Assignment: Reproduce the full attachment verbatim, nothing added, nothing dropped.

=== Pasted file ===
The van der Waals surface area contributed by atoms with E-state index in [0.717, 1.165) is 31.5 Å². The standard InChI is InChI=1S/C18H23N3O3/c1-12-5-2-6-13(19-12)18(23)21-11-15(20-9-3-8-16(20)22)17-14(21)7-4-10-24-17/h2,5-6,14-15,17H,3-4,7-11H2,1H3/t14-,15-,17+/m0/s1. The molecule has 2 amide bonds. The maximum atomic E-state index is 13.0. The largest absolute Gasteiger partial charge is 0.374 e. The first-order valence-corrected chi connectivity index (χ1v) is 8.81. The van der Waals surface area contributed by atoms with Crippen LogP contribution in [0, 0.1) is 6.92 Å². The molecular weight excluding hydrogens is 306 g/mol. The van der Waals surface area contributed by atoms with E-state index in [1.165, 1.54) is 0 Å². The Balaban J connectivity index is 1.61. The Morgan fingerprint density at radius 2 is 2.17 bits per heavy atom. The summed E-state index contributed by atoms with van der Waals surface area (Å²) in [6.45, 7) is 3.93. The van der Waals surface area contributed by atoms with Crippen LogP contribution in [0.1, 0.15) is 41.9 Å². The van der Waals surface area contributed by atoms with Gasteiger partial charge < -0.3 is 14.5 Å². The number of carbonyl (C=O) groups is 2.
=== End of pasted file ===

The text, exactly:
The van der Waals surface area contributed by atoms with E-state index in [0.717, 1.165) is 31.5 Å². The standard InChI is InChI=1S/C18H23N3O3/c1-12-5-2-6-13(19-12)18(23)21-11-15(20-9-3-8-16(20)22)17-14(21)7-4-10-24-17/h2,5-6,14-15,17H,3-4,7-11H2,1H3/t14-,15-,17+/m0/s1. The molecule has 2 amide bonds. The maximum atomic E-state index is 13.0. The largest absolute Gasteiger partial charge is 0.374 e. The first-order valence-corrected chi connectivity index (χ1v) is 8.81. The van der Waals surface area contributed by atoms with Crippen LogP contribution in [0, 0.1) is 6.92 Å². The molecular weight excluding hydrogens is 306 g/mol. The van der Waals surface area contributed by atoms with E-state index in [1.165, 1.54) is 0 Å². The Balaban J connectivity index is 1.61. The Morgan fingerprint density at radius 2 is 2.17 bits per heavy atom. The summed E-state index contributed by atoms with van der Waals surface area (Å²) in [6.45, 7) is 3.93. The van der Waals surface area contributed by atoms with Crippen LogP contribution in [0.1, 0.15) is 41.9 Å². The van der Waals surface area contributed by atoms with Gasteiger partial charge < -0.3 is 14.5 Å². The number of carbonyl (C=O) groups is 2.